simple and vulnerable… tiny and small

“He who carries God in his heart bears heaven with him
wherever he goes.”

St. Ignatius of Loyola


(julie cook / 2013)

While it is the loudest, the brightest and the biggest that currently vies desperately
for attention…

A culture dares to scream out to all who give ear…that bigger is better…
and that even bigger is better still…

It is a time when more equates to satisfaction and it is only in fullness where true
happiness will be found…

Yet it is also oddly a time when more is never truly enough…and the full
are never contently satiated…

It is a time of glaring sensory overload…
when even in sleep a brain is unable to find rest…

Yet Omnipotence continues to seek out the lowly,
capturing the attention of a world gone mad.

A reminder is currently proclaimed…
that it was but a baby who entered the world, humble and meek, who would
in turn, be King.

It was the simple and the vulnerable, the tiny and small, who stopped the world from
spinning…but for the briefest of moments.

Where have all those prophets of old now gone?
Those voices who foretold the glories of Salvation?

Where are those who defied the world while proclaiming both Hope and Peace?

Rest assured, we are told, they have not gone far from view.

They are still very much amongst us.
Walking tiny and small between the giants of this land

They are quieter than the oh so loud and prideful self-consumed…

They are the ones who stop, lingering long enough to listen…those who
will hear the baby’s cry while standing ever so still…

“Write:
I am Thrice Holy, and I detest the smallest sin.
I cannot love a soul which is stained with sin; but when it repents,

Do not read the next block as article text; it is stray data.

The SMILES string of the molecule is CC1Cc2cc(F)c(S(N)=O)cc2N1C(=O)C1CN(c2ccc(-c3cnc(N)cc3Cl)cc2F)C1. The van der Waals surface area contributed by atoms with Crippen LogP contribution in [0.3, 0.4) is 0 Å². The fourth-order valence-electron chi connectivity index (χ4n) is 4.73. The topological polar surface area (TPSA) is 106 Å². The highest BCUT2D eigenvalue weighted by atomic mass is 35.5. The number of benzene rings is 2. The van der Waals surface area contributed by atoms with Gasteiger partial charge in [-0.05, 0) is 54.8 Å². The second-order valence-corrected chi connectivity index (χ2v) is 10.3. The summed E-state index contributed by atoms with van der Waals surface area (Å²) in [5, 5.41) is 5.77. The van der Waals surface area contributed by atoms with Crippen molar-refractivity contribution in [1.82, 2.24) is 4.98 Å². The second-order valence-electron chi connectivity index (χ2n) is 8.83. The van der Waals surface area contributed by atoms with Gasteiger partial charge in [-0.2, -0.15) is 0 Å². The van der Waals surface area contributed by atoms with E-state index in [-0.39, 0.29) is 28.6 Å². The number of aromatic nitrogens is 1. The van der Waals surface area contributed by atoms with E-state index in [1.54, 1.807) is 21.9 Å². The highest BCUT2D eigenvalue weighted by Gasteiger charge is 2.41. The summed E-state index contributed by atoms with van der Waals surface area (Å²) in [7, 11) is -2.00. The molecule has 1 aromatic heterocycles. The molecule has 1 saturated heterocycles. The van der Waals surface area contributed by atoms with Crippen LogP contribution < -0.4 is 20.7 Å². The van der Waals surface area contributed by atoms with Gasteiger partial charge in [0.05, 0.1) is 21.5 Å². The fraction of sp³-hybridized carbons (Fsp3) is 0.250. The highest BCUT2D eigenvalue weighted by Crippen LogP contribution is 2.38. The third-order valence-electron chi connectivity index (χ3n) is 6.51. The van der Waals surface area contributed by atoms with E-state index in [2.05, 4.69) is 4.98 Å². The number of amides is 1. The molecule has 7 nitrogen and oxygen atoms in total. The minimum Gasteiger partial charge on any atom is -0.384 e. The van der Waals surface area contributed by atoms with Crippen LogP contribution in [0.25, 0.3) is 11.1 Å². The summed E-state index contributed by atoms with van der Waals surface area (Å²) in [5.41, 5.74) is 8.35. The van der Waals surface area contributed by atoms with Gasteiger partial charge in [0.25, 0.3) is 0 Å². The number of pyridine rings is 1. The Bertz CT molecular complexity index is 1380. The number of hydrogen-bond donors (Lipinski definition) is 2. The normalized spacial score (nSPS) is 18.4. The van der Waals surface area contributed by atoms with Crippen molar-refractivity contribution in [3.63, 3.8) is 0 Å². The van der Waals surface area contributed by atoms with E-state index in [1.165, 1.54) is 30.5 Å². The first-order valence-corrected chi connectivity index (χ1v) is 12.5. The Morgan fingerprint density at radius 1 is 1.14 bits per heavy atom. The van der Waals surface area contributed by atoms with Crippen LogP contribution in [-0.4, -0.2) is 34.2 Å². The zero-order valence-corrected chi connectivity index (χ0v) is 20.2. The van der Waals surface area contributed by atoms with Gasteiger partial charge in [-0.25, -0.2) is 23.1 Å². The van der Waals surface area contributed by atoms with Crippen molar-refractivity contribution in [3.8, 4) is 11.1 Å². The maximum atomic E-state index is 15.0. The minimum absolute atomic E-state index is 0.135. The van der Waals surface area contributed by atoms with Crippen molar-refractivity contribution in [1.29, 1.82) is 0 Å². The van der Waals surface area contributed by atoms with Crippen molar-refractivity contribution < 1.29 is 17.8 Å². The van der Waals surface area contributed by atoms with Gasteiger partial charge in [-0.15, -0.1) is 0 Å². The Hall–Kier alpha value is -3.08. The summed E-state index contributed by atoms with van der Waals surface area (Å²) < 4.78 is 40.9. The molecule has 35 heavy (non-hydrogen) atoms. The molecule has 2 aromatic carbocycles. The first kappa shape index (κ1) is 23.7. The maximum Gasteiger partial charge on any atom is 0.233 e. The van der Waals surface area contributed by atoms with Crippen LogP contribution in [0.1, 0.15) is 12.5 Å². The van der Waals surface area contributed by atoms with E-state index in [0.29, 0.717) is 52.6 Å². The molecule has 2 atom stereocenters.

there is no limit to My generosity toward it.
My mercy embraces and justifies it.
With My mercy, I pursue sinners along all their paths,
and My Heart rejoices when they return to Me.
I forget the bitterness with which they fed My Heart and rejoice at their return.
Tell sinners that no one shall escape My Hand; if they run away from My Merciful Heart,
they will fall into My Just Hands.
Tell sinners that I am always waiting for them,
that I listen intently to the beating of their heart . . .
when will it beat for Me?”
St. Maria Faustina
excerpt from The Diary of St Maria Faustina

“Shortly before the outbreak of World War II, a simple, uneducated, young Polish nun receives
a special call.
Jesus tells her, “I am sending you with My mercy to the people of the whole world.
I do not want to punish mankind, but I desire to heal it,
pressing it to My merciful Heart.”

Jesus also tells her to record His message of mercy in a diary:
“You are the secretary of My Mercy. I have chosen you for that office in this and the next life.”
These words of Jesus are found in the Diary of St. Maria Faustina Kowalska,
which chronicles Sr. Faustina’s great experience of Divine Mercy in her soul and her mission
to share that mercy with the world.

In the Diary, this woman mystic’s childlike trust, simplicity,
and intimacy with Jesus will stir your heart and soul Her spiritual insights will
surprise and reward you.
“Only love has meaning,” she writes.